MEMBERS of the Sugar Regulatory Administration (SRA) board said moves to liberalize sugar imports will lead to the “demise” of the sugar industry and generate unrest in sugar-growing areas.
“The recent announcement of Budget Secretary Benjamin E. Diokno to liberalize sugar importation will spell the demise of the sugar industry and foment social unrest in more than 20 provinces nationwide,” Emilio Bernardino L. Yulo, SRA Board Planters Representative, said in a statement on Sunday.
“Open-direct Importation is not the answer. Time and again, we have called on the Department of Trade and Industry to help monitor and curb sugar prices in the market because of the great disparity between the retail prices of sugar from millgate prices,” Mr. Yulo added.
Mr. Yulo, in a joint statement with SRA Board Millers Representative Roland Beltran, said that it is not the farmgate or millsite price of sugar that is high, but the retail price.
The board members said according to SRA Price Monitoring, the price of domestic raw sugar has decreased nearly 7% to P1,575 per bag as of Jan. 6, 2019, from P1,693 per bag in September.
They also said that not all retail outlets are selling sugar at P60 to P64 per kilo, as the prevailing price of refined sugar at retail level is P50 per kilo.
“Focus and investigation should be on retail outlets that have kept their prices high when farmgate and prices in other retail stores have gone down,” according to the joint statement.
“Food exporters are allowed to import sugar subject to monitoring by SRA. In 2018, a total of 62,250 metric tons (MT) of sugar were allocated to food exports/processors. The reason SRA monitors importations of food exporters/processors is to prevent the leakage of the imported sugar into the domestic market, and defraud government of revenue. Sugar imports of food exporters/processors do not pay tariff and value-added tax provided it is strictly used in the manufacture of food products for export,” Mr. Yulo and Mr. Beltran said.
“We have to deregulate most of the agricultural sector. That’s the direction now of the government, like freer importation of all food products,” Budget Secretary Diokno said last week, noting that sugar will be next, following the proposed rice tariffication law that will remove quantitative restrictions on importation of rice to help lower the price in the market while the tariffs will go to a fund for rice farmers.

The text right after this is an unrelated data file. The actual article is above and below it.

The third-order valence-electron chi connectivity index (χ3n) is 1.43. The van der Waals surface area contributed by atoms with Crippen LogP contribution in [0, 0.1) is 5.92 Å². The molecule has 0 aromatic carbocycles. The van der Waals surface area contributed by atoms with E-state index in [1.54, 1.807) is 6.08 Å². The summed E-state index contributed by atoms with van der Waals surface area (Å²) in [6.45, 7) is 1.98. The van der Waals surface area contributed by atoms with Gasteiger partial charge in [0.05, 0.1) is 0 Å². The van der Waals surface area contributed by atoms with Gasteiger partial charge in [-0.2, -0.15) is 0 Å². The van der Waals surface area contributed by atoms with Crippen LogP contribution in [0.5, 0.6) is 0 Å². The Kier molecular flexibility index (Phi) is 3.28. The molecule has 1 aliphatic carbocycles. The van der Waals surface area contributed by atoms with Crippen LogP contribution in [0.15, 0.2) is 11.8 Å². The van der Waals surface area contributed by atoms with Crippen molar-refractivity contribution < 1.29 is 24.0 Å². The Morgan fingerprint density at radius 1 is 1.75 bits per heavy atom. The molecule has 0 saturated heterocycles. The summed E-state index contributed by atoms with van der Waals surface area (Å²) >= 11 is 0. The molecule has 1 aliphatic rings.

“Next is sugar. That’s bloodier than rice. It’s one of the inputs to our potential exports. All the commodities, it turns out… were so restrictive with respect to agriculture,” Mr. Diokno said.
Mr. Yulo said that the sugar sector has more to lose when the national government decides to open the country’s doors to liberalized importation of sugar, and he urged stakeholders not to be complacent.
“We are a much bigger industry that has more to lose if our country opens its doors to open and direct importation than those in the food processing business who have been clamoring for the entry of imported sugar. With this new development, I urge the sugar leaders, particularly the small farmers and agrarian beneficiaries, and the hundreds of thousands of sugar workers, not to be complacent and let the national government hear the voices of the millions of sugar stakeholders that will be affected by this,” Mr. Yulo said.
“Open-direct importation is not the solution. Let’s go after the greedy traders and retailers who are capitalizing on the situation at the expense of the sugar farmers and producers,” Mr. Yulo added.
The Philippine Chamber of Commerce and Industry (PCCI) earlier expressed its desire for open importation of sugar, stating that without pursuing such move, prices of foods and beverages which use sugar as ingredient, will go up.
“More drinks that contain sugar are being imported to the detriment of our producers,” PCCI Chairman George T. Barcelon told BusinessWorld in an interview on Dec. 27.
“Toward the latter part is to abolish the SRA. They may not exactly abolish it but clearly state what is the agency’s authority. The SRA is not helping the sugar industry. Our sugar is expensive, and they’re passing on the cost to consumers,” Mr. Barcelon said. — Reicelene Joy N. Ignacio